Anthem, the second largest health insurance company in the nation, announced that hackers had breached the company’s database containing private health insurance information for 80 million of its customers and employees on February 4, 2015. The company claims that the breach was first discovered on January 29, 2015, although suspicious activity had been reported two days earlier on January 27, 2015.
Anthem reports that its “initial investigation indicates that the member data accessed included names, dates of birth, member ID/ social security numbers, addresses, phone numbers, email addresses and employment information.”
Who is affected?
Although Anthem claims it is still working to identify the specific people who were impacted, it has acknowledged that the following brands and plans were affected:
- Anthem Blue Cross;
- Anthem Blue Cross and Blue Shield;
- Blue Cross and Blue Shield of Georgia;
- Empire Blue Cross and Blue Shield;
- Unicare; and
Why did this happen?
Some security professionals have argued that the data breach was made possible by Anthem’s failure to encrypt the highly sensitive data. Encryption is a security measure which scrambles data so that it cannot be read by anyone without the right key. One data security CEO reportedly told the LA Times that “it is irresponsible for businesses not to encrypt the data,” because “we have to assume the thieves are either in the house or are going to break in.”
For its part, Anthem argues that encryption would not have made a difference since the attackers used an administrator’s credentials and bypassed security protocols.
What can you do to protect yourself?
Anthem has promised to send out letters to people who were affected by the breach “in the coming weeks.” But in the meantime, consumers can begin the process of protecting themselves this very moment.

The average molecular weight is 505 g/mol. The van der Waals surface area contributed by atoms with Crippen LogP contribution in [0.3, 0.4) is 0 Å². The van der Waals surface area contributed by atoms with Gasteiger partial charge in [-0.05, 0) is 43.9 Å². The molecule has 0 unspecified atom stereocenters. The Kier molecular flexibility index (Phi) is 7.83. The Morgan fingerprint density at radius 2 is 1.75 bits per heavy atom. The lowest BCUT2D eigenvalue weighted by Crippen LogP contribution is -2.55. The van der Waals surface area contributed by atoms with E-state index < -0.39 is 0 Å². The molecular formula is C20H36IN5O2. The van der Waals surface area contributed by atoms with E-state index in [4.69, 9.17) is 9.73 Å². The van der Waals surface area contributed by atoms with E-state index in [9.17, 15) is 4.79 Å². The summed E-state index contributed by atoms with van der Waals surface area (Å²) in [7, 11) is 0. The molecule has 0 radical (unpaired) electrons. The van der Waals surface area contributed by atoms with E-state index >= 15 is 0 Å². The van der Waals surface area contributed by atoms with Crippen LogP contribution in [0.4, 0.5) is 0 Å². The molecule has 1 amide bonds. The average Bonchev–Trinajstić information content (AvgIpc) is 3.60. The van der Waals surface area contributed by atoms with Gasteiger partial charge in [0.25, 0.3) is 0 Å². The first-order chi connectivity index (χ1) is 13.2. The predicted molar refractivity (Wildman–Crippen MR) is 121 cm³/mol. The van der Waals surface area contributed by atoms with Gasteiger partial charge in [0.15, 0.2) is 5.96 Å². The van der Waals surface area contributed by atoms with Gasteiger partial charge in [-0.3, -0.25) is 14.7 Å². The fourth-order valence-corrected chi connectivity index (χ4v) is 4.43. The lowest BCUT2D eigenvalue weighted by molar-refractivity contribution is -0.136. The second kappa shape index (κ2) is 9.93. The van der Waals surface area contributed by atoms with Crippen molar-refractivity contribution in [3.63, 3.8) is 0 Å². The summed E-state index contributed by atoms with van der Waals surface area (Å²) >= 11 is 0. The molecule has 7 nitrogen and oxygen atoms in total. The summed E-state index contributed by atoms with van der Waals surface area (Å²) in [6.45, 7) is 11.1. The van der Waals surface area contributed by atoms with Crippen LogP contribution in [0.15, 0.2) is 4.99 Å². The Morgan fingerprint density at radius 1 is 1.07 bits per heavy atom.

For comprehensive advice as to data breach protection, consumers should check out Identity Theft Resource Center. With that said, a few steps you can consider taking include:
- Checking your credit reports;
- Establishing a “secret word” or code with your bank or other financial institutions;
- Monitoring your childrens’ credit and talking to your children about scams;
- Only clicking on links from expected and reliable sources;
- Setting up a “security freeze” on your credit, which prevents people from checking your credit without first obtaining your permission; and
- Contacting the credit bureaus in order to establish a “fraud alert” on your credit report.
Do you have any legal options?
In addition to protecting yourself by employing the types of safeguards described above, consumers whose data was accessed by hackers may also be entitled to legal relief. Many states have consumer protection statutes which can provide the legal basis for an award of monetary damages and other relief in instances where a consumer’s private data has been hacked.
If you feel your private information may have been comprised as a result of the Anthem Data Breach, please feel free to contact the attorneys at Newsome Melton at (888) 808-5977. We are presently investigating the Anthem Data Breach and will gladly discuss your legal options during a free consultation.